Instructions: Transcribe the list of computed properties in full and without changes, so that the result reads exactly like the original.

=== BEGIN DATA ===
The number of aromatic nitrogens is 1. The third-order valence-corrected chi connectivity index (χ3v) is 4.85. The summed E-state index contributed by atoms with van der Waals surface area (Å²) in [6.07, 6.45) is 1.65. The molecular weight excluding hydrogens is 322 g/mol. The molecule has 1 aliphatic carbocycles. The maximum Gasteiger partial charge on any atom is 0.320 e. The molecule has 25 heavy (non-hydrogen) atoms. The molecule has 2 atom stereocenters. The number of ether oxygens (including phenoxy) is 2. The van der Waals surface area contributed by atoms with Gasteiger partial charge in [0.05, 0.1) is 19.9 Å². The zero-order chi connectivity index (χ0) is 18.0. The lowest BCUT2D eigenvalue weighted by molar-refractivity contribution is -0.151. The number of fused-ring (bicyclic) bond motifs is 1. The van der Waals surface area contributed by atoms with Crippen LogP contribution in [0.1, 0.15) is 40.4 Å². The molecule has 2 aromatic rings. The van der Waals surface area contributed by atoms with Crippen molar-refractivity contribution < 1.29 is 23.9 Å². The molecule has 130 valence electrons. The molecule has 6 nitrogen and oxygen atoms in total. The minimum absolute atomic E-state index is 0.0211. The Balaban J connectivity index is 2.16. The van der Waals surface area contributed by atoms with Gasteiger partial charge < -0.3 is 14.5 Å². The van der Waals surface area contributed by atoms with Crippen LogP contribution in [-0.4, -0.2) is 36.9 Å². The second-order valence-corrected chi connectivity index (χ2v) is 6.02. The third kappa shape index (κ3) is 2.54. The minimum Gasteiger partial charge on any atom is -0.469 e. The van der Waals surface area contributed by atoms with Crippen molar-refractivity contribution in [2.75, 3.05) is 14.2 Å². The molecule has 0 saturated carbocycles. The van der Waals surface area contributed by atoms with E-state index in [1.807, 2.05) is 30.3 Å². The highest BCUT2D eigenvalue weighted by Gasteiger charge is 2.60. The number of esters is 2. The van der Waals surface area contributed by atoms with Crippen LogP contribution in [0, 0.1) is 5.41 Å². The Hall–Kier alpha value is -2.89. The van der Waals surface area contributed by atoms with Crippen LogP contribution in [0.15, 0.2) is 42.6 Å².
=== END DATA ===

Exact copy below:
The number of aromatic nitrogens is 1. The third-order valence-corrected chi connectivity index (χ3v) is 4.85. The summed E-state index contributed by atoms with van der Waals surface area (Å²) in [6.07, 6.45) is 1.65. The molecular weight excluding hydrogens is 322 g/mol. The molecule has 1 aliphatic carbocycles. The maximum Gasteiger partial charge on any atom is 0.320 e. The molecule has 25 heavy (non-hydrogen) atoms. The molecule has 2 atom stereocenters. The number of ether oxygens (including phenoxy) is 2. The van der Waals surface area contributed by atoms with Gasteiger partial charge in [0.05, 0.1) is 19.9 Å². The zero-order chi connectivity index (χ0) is 18.0. The lowest BCUT2D eigenvalue weighted by molar-refractivity contribution is -0.151. The number of fused-ring (bicyclic) bond motifs is 1. The van der Waals surface area contributed by atoms with Crippen LogP contribution in [0.1, 0.15) is 40.4 Å². The molecule has 2 aromatic rings. The van der Waals surface area contributed by atoms with Crippen molar-refractivity contribution < 1.29 is 23.9 Å². The molecule has 130 valence electrons. The molecule has 6 nitrogen and oxygen atoms in total. The minimum absolute atomic E-state index is 0.0211. The Balaban J connectivity index is 2.16. The van der Waals surface area contributed by atoms with Gasteiger partial charge < -0.3 is 14.5 Å². The van der Waals surface area contributed by atoms with Crippen LogP contribution in [-0.4, -0.2) is 36.9 Å². The second-order valence-corrected chi connectivity index (χ2v) is 6.02. The third kappa shape index (κ3) is 2.54. The minimum Gasteiger partial charge on any atom is -0.469 e. The van der Waals surface area contributed by atoms with Crippen molar-refractivity contribution in [2.75, 3.05) is 14.2 Å². The molecule has 0 saturated carbocycles. The van der Waals surface area contributed by atoms with E-state index in [1.807, 2.05) is 30.3 Å². The highest BCUT2D eigenvalue weighted by Gasteiger charge is 2.60. The number of esters is 2. The van der Waals surface area contributed by atoms with Crippen LogP contribution in [0, 0.1) is 5.41 Å². The Hall–Kier alpha value is -2.89. The van der Waals surface area contributed by atoms with Crippen LogP contribution in [0.15, 0.2) is 42.6 Å².